Also read: What Prevents Women From Taking Leadership Roles?
Can you elaborate on the evolution of HR team in a global logistics company? What is the role of Human Resources today (post-Covid-19) as opposed to the role it played in the past?
The role of HR is key to determining the success and the work culture of an organization. There has been a gradual shift in the role of HR at logistics organizations over the past few years. With the increasing need for diversity in the workplace, HRs have realized the importance of maintaining gender balance. The logistics sector has largely been male-dominated in the past but now we see females stepping in and making their mark. At Deutsche Post DHL Group, women constitute 34.2 percent of the total workforce, and currently form 15 percent of the board of management, with these numbers growing steadily. Women in other supervisory boards have increased from 30 percent to 35 percent which is an encouraging development.
As compared to the past, HRs are looking for more dynamic talents and flexible work models. There is no hierarchy in the present-day work model that helps maintain uniformity and encourages the employees to perform their best. Employees want to feel appreciated for their work on an individual level, so organizations need to focus on employee rewards and recognition as well as upskilling. As technology continues to evolve, we must focus on digital transformation to empower our employees and achieve more than before.
In a post-pandemic world, it is also the responsibility of HR to take care of the safety and emotional well-being of the employees. There should be a constant dialogue between HR and the employees so that there is community-building within the organization.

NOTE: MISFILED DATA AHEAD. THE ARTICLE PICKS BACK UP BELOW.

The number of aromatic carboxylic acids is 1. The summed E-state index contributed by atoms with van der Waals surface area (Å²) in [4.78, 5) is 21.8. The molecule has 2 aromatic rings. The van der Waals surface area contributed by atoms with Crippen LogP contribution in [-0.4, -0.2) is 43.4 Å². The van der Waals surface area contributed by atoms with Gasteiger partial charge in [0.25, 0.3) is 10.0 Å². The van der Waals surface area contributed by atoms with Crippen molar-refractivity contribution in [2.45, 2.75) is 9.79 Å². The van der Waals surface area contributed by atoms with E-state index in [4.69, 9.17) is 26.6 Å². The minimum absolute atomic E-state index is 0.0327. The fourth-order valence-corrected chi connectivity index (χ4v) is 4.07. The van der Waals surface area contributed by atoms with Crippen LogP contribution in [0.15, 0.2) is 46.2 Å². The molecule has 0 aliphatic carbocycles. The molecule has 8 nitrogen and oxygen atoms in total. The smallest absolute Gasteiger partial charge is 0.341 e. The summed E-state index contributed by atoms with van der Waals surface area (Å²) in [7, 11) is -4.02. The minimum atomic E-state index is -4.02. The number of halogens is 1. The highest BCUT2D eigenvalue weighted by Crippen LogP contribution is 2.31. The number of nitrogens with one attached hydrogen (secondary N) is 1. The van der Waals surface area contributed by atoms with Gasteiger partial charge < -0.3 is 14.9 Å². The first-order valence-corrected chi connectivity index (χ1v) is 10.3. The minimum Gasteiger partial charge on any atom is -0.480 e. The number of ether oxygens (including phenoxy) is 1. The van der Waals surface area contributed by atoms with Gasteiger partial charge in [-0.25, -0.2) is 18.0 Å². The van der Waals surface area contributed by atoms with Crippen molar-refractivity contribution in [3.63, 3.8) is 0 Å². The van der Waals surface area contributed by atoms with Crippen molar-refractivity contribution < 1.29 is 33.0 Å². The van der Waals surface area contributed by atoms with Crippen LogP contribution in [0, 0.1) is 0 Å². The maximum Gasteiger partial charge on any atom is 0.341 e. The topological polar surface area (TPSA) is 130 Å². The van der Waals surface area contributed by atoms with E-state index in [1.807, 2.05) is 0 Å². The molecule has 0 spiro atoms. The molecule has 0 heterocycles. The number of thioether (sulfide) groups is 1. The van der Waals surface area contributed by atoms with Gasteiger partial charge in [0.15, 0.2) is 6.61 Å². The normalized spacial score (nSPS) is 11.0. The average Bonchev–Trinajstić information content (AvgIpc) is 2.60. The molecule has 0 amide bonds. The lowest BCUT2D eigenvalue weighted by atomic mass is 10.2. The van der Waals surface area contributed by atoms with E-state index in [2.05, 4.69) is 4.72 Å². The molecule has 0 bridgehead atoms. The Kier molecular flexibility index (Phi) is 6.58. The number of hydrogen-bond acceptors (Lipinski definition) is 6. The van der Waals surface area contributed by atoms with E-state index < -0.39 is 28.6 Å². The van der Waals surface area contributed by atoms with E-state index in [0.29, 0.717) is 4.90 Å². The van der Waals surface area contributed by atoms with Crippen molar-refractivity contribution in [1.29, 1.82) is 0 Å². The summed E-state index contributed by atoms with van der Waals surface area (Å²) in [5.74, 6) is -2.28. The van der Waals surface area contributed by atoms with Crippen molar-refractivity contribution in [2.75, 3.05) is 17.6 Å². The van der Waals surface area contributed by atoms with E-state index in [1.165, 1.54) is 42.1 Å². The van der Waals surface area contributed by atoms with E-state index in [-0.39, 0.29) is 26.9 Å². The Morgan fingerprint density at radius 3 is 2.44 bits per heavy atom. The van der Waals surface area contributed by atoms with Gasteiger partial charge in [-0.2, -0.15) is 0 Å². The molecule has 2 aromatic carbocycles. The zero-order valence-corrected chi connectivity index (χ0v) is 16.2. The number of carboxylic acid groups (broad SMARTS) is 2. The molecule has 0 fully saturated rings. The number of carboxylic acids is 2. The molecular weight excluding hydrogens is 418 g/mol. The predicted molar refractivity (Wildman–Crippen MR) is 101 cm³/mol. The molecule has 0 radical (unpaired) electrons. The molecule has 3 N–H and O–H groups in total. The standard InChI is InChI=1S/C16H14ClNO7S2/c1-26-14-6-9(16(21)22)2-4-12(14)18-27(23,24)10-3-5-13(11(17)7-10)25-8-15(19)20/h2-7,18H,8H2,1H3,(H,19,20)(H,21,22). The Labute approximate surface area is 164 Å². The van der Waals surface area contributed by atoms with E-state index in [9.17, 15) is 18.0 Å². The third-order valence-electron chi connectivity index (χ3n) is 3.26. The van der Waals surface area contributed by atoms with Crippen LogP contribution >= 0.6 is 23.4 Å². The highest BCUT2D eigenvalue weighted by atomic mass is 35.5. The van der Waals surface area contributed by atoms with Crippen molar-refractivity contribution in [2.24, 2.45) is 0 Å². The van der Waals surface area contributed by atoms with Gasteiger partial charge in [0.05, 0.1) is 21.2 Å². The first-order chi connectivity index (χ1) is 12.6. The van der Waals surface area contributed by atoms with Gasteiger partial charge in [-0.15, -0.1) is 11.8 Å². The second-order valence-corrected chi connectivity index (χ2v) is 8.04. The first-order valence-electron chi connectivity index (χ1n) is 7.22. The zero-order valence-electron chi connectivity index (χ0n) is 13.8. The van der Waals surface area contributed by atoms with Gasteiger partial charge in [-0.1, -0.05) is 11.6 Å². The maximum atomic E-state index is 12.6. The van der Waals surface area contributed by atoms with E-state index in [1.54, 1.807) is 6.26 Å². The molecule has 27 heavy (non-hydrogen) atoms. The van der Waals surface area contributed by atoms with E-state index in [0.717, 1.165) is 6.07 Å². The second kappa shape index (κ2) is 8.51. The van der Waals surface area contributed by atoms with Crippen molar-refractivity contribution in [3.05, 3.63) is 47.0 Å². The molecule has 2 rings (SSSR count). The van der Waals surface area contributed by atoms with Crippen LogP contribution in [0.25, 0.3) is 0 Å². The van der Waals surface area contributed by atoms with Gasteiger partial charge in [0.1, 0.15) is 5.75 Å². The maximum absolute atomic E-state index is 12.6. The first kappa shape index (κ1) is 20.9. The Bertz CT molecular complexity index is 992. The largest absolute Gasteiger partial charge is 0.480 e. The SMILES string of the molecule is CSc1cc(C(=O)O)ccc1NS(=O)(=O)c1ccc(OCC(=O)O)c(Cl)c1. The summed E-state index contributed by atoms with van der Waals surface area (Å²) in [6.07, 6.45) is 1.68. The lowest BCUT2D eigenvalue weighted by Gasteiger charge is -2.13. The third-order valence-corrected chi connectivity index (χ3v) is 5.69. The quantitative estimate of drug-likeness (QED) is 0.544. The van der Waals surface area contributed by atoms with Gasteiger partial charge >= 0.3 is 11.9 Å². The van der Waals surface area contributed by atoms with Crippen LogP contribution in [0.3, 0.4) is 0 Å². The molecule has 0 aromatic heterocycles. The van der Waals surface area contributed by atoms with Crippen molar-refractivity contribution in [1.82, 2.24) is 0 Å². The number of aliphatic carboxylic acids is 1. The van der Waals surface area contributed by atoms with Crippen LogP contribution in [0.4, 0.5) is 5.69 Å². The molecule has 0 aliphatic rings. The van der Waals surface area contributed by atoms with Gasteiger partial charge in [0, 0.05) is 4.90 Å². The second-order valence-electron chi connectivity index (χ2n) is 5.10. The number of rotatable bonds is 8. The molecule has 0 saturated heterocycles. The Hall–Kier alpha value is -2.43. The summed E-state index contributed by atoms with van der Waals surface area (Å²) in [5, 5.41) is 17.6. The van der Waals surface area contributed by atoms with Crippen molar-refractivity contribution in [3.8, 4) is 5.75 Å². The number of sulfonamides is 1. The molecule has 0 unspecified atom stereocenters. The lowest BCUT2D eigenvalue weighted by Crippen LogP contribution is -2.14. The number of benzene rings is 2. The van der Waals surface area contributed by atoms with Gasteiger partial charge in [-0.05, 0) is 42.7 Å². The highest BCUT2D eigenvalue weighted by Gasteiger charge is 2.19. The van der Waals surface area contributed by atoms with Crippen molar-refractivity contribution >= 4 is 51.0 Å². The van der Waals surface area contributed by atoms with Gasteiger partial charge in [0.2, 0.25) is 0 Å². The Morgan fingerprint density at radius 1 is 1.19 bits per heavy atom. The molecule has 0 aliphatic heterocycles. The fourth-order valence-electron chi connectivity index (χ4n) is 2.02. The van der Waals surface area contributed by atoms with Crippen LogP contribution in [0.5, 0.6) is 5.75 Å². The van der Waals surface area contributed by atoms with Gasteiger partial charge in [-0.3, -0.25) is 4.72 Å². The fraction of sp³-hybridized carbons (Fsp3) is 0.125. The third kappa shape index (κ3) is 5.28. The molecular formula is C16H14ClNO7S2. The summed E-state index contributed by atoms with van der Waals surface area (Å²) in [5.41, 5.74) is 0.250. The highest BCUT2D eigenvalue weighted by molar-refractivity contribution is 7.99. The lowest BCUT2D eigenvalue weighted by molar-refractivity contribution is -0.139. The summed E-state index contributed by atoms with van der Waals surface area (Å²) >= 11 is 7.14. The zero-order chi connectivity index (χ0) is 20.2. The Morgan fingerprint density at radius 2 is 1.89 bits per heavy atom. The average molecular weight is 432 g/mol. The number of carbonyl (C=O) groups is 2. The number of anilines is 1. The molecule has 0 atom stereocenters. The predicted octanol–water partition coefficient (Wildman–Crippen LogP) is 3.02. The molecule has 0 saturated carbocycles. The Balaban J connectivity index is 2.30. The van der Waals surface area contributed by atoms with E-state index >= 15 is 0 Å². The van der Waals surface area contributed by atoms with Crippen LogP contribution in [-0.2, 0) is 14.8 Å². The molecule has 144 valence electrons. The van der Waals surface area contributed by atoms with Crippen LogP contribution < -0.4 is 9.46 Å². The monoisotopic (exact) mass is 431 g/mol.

We follow some practices to enhance our female hiring rate including implementation of a Diversity Tracker to keep track of the number of female candidates moving through various rounds of recruitment, a mandate that 30 percent of CVs going to hiring managers should be CVs of females, and a female panellist on the hiring team for interviews, especially of female candidates.
With increased involuntary attrition and high turnover rates, logistics is one of the worst-hit sectors due to the pandemic fallout. In your opinion, what can organizations do to curtail job losses and negative impacts on employment?
The pandemic has impacted everyone’s lives. It has redefined our definition of ‘normal’ living. Logistics is one of the worst-hit sectors. With work-from-home culture being the ‘new normal’ and general uncertainty surrounding everything, it is hard for employees to stay focused and motivated leading to higher employee turnover. HRs have seen various resignation letters in their inbox, more in the last two years.
Our ‘People First’ approach which is all about recognizing that our people are our greatest assets and ensuring we keep them at the center of every decision we make is what has helped us roll out some of the best-in-class employee benefits and engagement programs to keep the workforce motivated.
At DHL Express, we organize monthly rewards and recognition programs and arrange several engagement initiatives and workshops for employees and their families in line with our people-centric approach. Small things like these make employees feel valued in the workplace which reflects in our overall retention rate which is a healthy 95 percent.
Obviously, reskilling has become a big topic. How do you see skills needs changing in this post-pandemic world? Any advice on how HR leaders can up-skill the workforce and close the skills gap in this space?